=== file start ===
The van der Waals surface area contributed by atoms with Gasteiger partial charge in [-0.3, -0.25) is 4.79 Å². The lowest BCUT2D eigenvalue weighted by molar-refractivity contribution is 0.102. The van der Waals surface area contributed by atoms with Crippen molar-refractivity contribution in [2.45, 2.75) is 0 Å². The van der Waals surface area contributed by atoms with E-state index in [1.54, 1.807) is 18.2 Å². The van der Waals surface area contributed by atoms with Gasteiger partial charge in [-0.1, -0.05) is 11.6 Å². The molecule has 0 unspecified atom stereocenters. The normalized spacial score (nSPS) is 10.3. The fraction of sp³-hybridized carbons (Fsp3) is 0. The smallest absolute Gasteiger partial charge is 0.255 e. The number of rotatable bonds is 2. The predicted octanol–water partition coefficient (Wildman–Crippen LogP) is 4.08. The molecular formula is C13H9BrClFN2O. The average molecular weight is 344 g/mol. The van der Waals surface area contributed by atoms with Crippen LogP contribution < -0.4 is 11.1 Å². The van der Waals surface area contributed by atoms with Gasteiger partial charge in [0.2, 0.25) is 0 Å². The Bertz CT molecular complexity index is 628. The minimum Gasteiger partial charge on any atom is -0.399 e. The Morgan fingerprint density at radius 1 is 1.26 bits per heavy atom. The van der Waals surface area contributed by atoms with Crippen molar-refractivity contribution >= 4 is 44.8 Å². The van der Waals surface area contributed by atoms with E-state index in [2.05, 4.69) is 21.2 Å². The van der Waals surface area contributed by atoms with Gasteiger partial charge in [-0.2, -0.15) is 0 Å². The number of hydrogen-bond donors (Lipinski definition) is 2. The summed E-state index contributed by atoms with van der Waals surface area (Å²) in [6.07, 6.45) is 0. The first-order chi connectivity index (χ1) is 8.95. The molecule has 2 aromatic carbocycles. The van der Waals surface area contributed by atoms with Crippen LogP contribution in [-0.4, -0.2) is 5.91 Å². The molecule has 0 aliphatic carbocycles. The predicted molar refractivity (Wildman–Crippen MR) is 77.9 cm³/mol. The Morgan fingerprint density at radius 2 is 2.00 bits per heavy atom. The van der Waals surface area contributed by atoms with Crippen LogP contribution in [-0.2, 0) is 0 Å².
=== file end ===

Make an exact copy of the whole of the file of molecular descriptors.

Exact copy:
The van der Waals surface area contributed by atoms with Gasteiger partial charge in [-0.3, -0.25) is 4.79 Å². The lowest BCUT2D eigenvalue weighted by molar-refractivity contribution is 0.102. The van der Waals surface area contributed by atoms with Crippen molar-refractivity contribution in [2.45, 2.75) is 0 Å². The van der Waals surface area contributed by atoms with E-state index in [1.54, 1.807) is 18.2 Å². The van der Waals surface area contributed by atoms with Gasteiger partial charge in [-0.1, -0.05) is 11.6 Å². The molecule has 0 unspecified atom stereocenters. The normalized spacial score (nSPS) is 10.3. The fraction of sp³-hybridized carbons (Fsp3) is 0. The smallest absolute Gasteiger partial charge is 0.255 e. The number of rotatable bonds is 2. The predicted octanol–water partition coefficient (Wildman–Crippen LogP) is 4.08. The molecular formula is C13H9BrClFN2O. The average molecular weight is 344 g/mol. The van der Waals surface area contributed by atoms with Crippen LogP contribution < -0.4 is 11.1 Å². The van der Waals surface area contributed by atoms with Gasteiger partial charge in [0.2, 0.25) is 0 Å². The Bertz CT molecular complexity index is 628. The minimum Gasteiger partial charge on any atom is -0.399 e. The Morgan fingerprint density at radius 1 is 1.26 bits per heavy atom. The van der Waals surface area contributed by atoms with Crippen molar-refractivity contribution >= 4 is 44.8 Å². The van der Waals surface area contributed by atoms with E-state index in [2.05, 4.69) is 21.2 Å². The van der Waals surface area contributed by atoms with Gasteiger partial charge in [-0.2, -0.15) is 0 Å². The number of hydrogen-bond donors (Lipinski definition) is 2. The summed E-state index contributed by atoms with van der Waals surface area (Å²) in [6.07, 6.45) is 0. The first-order chi connectivity index (χ1) is 8.95. The molecule has 2 aromatic carbocycles. The van der Waals surface area contributed by atoms with Crippen LogP contribution in [-0.4, -0.2) is 5.91 Å². The molecule has 0 aliphatic carbocycles. The predicted molar refractivity (Wildman–Crippen MR) is 77.9 cm³/mol. The Morgan fingerprint density at radius 2 is 2.00 bits per heavy atom. The van der Waals surface area contributed by atoms with Crippen LogP contribution in [-0.2, 0) is 0 Å².